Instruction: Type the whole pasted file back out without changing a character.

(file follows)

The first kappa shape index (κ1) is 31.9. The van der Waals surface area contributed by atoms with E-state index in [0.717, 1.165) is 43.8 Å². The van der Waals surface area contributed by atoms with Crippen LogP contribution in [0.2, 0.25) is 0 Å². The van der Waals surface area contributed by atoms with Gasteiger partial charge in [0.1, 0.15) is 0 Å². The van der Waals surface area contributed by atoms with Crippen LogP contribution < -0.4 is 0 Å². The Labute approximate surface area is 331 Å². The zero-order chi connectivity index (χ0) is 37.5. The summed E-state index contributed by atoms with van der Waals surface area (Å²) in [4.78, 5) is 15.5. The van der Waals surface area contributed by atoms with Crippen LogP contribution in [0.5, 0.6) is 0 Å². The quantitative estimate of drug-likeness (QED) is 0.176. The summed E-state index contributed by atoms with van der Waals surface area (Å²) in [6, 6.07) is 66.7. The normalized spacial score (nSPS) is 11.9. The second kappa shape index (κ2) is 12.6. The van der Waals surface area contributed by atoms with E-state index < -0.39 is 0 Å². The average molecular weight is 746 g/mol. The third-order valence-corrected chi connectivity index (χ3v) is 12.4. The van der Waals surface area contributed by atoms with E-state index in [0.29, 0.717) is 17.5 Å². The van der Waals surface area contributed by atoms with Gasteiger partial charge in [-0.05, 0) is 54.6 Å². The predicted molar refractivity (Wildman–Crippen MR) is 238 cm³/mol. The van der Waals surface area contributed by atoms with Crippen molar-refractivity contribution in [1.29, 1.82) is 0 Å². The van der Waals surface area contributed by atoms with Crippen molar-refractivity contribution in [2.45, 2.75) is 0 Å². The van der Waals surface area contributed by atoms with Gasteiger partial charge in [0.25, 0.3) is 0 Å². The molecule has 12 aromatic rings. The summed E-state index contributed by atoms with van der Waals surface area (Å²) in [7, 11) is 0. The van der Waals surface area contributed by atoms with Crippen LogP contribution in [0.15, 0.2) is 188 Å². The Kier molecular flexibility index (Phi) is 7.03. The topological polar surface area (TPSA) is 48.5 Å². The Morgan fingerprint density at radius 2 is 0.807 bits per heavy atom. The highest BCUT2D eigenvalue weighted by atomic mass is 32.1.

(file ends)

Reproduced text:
The first kappa shape index (κ1) is 31.9. The van der Waals surface area contributed by atoms with E-state index in [0.717, 1.165) is 43.8 Å². The van der Waals surface area contributed by atoms with Crippen LogP contribution in [0.2, 0.25) is 0 Å². The van der Waals surface area contributed by atoms with Gasteiger partial charge in [0.1, 0.15) is 0 Å². The van der Waals surface area contributed by atoms with Crippen LogP contribution < -0.4 is 0 Å². The Labute approximate surface area is 331 Å². The zero-order chi connectivity index (χ0) is 37.5. The summed E-state index contributed by atoms with van der Waals surface area (Å²) in [4.78, 5) is 15.5. The van der Waals surface area contributed by atoms with Crippen LogP contribution in [0.5, 0.6) is 0 Å². The quantitative estimate of drug-likeness (QED) is 0.176. The summed E-state index contributed by atoms with van der Waals surface area (Å²) in [6, 6.07) is 66.7. The normalized spacial score (nSPS) is 11.9. The second kappa shape index (κ2) is 12.6. The van der Waals surface area contributed by atoms with E-state index < -0.39 is 0 Å². The average molecular weight is 746 g/mol. The third-order valence-corrected chi connectivity index (χ3v) is 12.4. The van der Waals surface area contributed by atoms with E-state index in [0.29, 0.717) is 17.5 Å². The van der Waals surface area contributed by atoms with Gasteiger partial charge in [-0.05, 0) is 54.6 Å². The predicted molar refractivity (Wildman–Crippen MR) is 238 cm³/mol. The van der Waals surface area contributed by atoms with Crippen molar-refractivity contribution in [1.29, 1.82) is 0 Å². The van der Waals surface area contributed by atoms with Crippen molar-refractivity contribution in [2.45, 2.75) is 0 Å². The van der Waals surface area contributed by atoms with Gasteiger partial charge in [0.25, 0.3) is 0 Å². The molecule has 12 aromatic rings. The summed E-state index contributed by atoms with van der Waals surface area (Å²) in [7, 11) is 0. The van der Waals surface area contributed by atoms with Crippen LogP contribution in [0.15, 0.2) is 188 Å². The Kier molecular flexibility index (Phi) is 7.03. The topological polar surface area (TPSA) is 48.5 Å². The Morgan fingerprint density at radius 2 is 0.807 bits per heavy atom. The highest BCUT2D eigenvalue weighted by atomic mass is 32.1.